Most of the music posted here is new or newish. However, as a nod to the elders, Tuesdays will now officially be known as “Old-Timer Tuesday”, which will be reserved strictly for music that was written and/or recorded before the year 2000.
After last week’s post about Jimmy Buffett, it only seems fitting to write something about Jim Croce, who was Mr. Buffett’s friend and mentor in Nashville throughout the late 60’s and early 70’s.
Jim Croce was a classic singer-songwriter who released five studio albums between 1966 and 1973. His life was tragically cut short by a plane crash in September of 1973. The part of Mr. Croce’s Wikipedia page below is just great. It contains, among other things: 1) a classic quote from Mr. Croce, 2) the word “hootenanny”, and 3) the best conditional $500 wedding gift in the history of conditional $500 wedding gifts.
“Croce did not take music seriously until he studied at Villanova, where he formed bands and performed at fraternity parties, coffee houses, and universities around Philadelphia, playing ‘anything that the people wanted to hear: blues, rock, a cappella, railroad music… anything.’ Croce’s band was chosen for a foreign exchange tour of Africa, Middle East, and Yugoslavia. He later said, ‘we just ate what the people ate, lived in the woods, and played our songs. Of course they didn’t speak English over there but if you mean what you’re singing, people understand.’ Croce met his future wife Ingrid Jacobson at a hootenanny at Philadelphia Convention Hall, where he was judging a contest.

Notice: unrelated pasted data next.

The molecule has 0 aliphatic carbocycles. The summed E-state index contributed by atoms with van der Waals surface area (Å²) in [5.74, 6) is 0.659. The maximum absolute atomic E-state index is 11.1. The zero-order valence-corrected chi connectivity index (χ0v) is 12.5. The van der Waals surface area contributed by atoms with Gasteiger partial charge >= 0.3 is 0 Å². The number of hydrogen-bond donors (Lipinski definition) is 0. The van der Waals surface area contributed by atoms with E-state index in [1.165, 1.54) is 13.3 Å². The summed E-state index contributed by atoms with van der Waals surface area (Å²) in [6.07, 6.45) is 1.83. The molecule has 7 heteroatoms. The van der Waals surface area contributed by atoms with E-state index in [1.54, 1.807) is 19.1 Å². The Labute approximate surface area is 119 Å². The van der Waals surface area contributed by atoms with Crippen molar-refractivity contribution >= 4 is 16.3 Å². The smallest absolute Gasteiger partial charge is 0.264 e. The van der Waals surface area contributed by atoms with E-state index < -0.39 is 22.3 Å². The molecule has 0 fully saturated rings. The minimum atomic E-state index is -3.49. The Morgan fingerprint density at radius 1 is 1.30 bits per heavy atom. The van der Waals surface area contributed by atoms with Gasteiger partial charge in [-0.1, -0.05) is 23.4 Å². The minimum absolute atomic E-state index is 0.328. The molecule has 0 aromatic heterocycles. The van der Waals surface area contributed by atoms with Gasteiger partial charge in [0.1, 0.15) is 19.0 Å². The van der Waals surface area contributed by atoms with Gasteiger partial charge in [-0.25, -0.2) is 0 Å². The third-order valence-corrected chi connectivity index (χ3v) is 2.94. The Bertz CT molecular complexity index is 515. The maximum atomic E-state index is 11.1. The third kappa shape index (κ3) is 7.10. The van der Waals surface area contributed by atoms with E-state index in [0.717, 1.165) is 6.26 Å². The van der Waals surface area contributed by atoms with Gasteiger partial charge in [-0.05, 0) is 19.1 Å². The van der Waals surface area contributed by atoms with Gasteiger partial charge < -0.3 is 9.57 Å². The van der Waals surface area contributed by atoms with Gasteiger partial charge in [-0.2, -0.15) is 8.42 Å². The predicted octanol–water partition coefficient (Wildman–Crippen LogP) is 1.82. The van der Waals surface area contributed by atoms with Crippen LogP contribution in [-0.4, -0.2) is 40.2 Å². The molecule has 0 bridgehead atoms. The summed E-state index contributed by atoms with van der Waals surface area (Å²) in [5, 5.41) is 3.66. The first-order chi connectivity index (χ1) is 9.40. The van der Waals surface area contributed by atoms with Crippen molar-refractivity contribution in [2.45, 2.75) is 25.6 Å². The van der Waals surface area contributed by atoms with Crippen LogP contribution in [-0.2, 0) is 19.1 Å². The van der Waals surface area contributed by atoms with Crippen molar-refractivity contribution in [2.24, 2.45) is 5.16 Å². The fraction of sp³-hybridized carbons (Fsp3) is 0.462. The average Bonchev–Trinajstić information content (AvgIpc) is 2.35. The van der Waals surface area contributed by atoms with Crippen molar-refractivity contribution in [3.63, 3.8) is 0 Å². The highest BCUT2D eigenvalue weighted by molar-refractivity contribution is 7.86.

Croce released his first album, Facets, in 1966, with 500 copies pressed. The album had been financed with a $500 wedding gift from Croce’s parents, who set a condition that the money must be spent to make an album. They hoped that he would give up music after the album failed, and use his college education to pursue a ‘respectable’ profession. However, the album proved a success, with every copy sold.”
Two of Mr. Croce’s songs are below. Happy listening.
RIYL: Cat Stevens, Jackson Browne, story-songs, the workin’ man, good music